to furnish the depths of solitude
they carry on their backs.
Scraping away spindly cobwebs
that decorate doorways like lace trim
and sweep feathers from the floor
leaving it cold, hostility cutting into toes.
Covering windows with mirrors
so that looking out is met with scratched up reflections
of a life within,
and dusting up laughter into a pile by the door,
clearing, from moss that grows on the rafters,
even the flowers that had bloomed last spring.
Hanging, instead, insecurity—
little glass bulbs painted black—
and squeezing shame like caulk into cracks in the walls.
Arranging fears and anxieties as precious ceramics
on the windowsills,
occupying every mindful cavity
with reasons to say “no”,
to stay safe in a house cleaned out
from all things that grow.
I wish I could live in a tiny cabin in the woods
and admire beautiful things,
praising shiny pond stones
for glistening when sunlit,
on their gently rolling slopes.
I would gaze from beneath a scraped skylight
and sing the night to sleep,
observing all the shades of black smeared in the sky glow,
wide awake, adoring the glittering dots
until the night blushes and they shy away.
I would throw seeds for the birds
on the stony steps
and watch the morning moths flit about
lazily on the window panes,
their wings fuzzy and speckled beige,
tracing bug trails with my pinky,
lying in meadow grasses.
I wish I could escape
and pay attention to all the beautiful forgotten things,
reminding them just how lovely
Clara Bush Vadala is a poet and veterinarian from Van Alstyne, Texas. Her poems can be found in or are forthcoming from Moss Puppy, New South Review, and Iron Horse Literary Review, among others. Her full-length poetry collection, Resembling a Wild Animal is forthcoming from ELJ Editions in 2024.
At the altar of the memory of the hammerhead
The pull of the shark
is sharp, convincing, the thick hook
slung deep behind his teeth.
My kid skin, made of silk,
strokes the barb-leather shark’s
back, its salt-scale sandpapering
my hand. As the sun goes
down, the older boy on the beach
dumbly jumps to shove the thick clot
of his fist into its teeth, and I wish
I’d hissed he’s still alive, my white
hair shaking in the wind, pale
as the inside of his gills. I touch
his belly as if my fingers could cut
him like a paring knife
but we do not gut this fish.
Instead I shimmer into fish, wade
my waist into the surf, the shark
hovers over my hands a moment
I am more than mammal,
then hammers his flat head
into the sea. Another day,
I make my name in the sand
and let it be swept away.
The tide holds my name
in its mouth, even now,
I can still taste the salt.
At the altar of where the grass is really greener
And the Christmas tree is really green all year
And not spray painted green and missing all its needles
And decorated with recycled cans of Lonestar beer
And chainlink fence toppers with decorated wood
Duct taped to the side of them. At the altar where
The cattle don’t need a shovel to break their water
Into palatable pieces, where the tortoise has 1/6
An acre to do its grazing, where nightshade only
Grows in pastures where no one is going to eat it
Accidentally. At the altar where the grass becomes
A tiny wheel with thorns, where little white flowers
Spot the yard, where ants excavate after rain,
Remaking their mounds, malleable and unearthly.
Where the last of the sugary hummingbird feeders
Expires into something that would keep even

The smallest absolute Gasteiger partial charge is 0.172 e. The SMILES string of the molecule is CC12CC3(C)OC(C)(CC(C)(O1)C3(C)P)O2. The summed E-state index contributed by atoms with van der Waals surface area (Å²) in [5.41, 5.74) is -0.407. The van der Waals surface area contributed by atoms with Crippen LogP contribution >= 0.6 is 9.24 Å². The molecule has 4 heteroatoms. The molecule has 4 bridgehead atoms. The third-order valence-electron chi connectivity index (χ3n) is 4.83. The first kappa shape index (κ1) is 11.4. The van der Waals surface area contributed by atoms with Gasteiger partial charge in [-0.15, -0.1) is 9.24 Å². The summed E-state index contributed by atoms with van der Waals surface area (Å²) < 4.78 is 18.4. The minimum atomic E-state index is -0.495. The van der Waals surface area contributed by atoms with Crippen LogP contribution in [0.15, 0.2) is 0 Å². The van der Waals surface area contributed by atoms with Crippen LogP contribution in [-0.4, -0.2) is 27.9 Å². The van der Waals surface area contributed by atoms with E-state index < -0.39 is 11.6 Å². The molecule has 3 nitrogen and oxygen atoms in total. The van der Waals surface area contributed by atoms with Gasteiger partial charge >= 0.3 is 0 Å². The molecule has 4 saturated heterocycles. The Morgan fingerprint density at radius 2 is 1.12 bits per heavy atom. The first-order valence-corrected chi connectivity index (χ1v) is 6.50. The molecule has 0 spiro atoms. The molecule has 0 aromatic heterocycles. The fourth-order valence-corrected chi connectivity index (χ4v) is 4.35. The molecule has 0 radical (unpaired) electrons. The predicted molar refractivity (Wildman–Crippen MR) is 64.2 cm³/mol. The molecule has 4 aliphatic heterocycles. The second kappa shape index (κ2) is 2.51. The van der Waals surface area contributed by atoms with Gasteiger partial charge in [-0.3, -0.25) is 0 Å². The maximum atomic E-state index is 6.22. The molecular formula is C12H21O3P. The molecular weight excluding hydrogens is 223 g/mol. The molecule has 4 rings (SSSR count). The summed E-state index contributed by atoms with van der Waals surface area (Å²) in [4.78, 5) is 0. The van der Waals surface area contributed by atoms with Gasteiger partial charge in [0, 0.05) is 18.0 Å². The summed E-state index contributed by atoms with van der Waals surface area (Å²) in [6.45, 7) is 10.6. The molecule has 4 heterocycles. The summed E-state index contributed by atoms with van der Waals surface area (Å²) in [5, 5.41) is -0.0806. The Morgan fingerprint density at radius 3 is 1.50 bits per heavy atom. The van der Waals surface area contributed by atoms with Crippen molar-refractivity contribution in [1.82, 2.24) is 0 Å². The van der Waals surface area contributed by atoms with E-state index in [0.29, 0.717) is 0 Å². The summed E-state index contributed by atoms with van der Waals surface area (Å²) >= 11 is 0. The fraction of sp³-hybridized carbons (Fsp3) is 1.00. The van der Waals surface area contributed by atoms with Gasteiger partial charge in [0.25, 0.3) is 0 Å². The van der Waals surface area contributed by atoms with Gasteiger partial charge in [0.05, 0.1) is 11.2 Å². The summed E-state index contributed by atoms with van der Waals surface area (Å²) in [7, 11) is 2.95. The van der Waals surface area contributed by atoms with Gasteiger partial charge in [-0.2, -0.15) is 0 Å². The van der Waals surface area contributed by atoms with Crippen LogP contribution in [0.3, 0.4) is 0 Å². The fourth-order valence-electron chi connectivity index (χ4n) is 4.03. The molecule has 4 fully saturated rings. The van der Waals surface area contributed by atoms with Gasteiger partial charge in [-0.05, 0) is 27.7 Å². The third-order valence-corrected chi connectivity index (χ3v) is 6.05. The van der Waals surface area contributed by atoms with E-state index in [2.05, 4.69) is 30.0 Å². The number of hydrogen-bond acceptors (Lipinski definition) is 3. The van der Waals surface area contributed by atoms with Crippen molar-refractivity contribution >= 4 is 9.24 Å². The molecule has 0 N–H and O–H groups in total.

The most devoted bird from being sober. At this
Altar, the yard comes to be clean shaven in summer,
To prepare for its job of greening, and greenering
The grass beside it, and beside that, and beside that.
At the altar of imagined domestication
A news title reads ‘only a human
skull and a pair of pants’ left after
the elephant kills the rhino
poacher and lions eat the remains.
When the rabbit dies the cat stretches
all its slender limbs in satisfaction
one wild thing to another.
The old coyote in the yard is in charge
of starting the midnight serenade.
Dominion does not include the wolf spider.
Unfortunately, it is more like the mother
of feral pigs dead on the roadside.
It is more like the loose dog watching
all her spotted piglets scrambling into brush,
less and less like the mother, the further they run.
It is more like when we hear about
the tamarins missing from the Dallas Zoo,
the snow leopard’s escape, the lappet-faced
vulture dead of a suspicious wound.
At the altar of the black dog
At which I say I don’t want to hit him and the man says you’re better
than me, I would’ve just kept going. You should just keep going, go
or you’ll be here all day. And so I am here all day and I don’t tell
the man I am a veterinarian, because what would it prove? I roll up
my window and watch him shoveling in his yard. Over his shoulder
and into the dirt, the spear of the shovel smacks again and again. I
can’t figure out what he’s digging for. As the dog gets closer, I open
the door a bit and see that his fur has frozen into tiny black icicles
and his tongue is lolling. I realize there is only the illusion of a tail,
short, bobbed, the rest only black hair. The dog crouches as if to leap
over the car into the yard on the other side, where a female dog is
shuffling her puppies under the hay to stay warm. That man is still
at it with the shovel. The dog is still stop-motioning toward me, away,
toward, away, toward, I realize, with the swing of the shovel, up, down,
up, down. Just because the dog is eating out of the roadside ditch
does not mean it is not in pain. What does the man want me to do?
The dog will not just pixelate into something flat I can pass over.
What will happen to the dog, sitting by the tire now, if I kiss him
on the nose. Will my lips freeze there in the cold like a tongue to a
light pole? Will the dog turn into a prince? Suddenly, the sun is setting,
the roads are freezing over. As the dark curtain billows down from
somewhere above, the black dog disappears within it, the shovel
chinks the hard earth. The man is suddenly nowhere to be seen.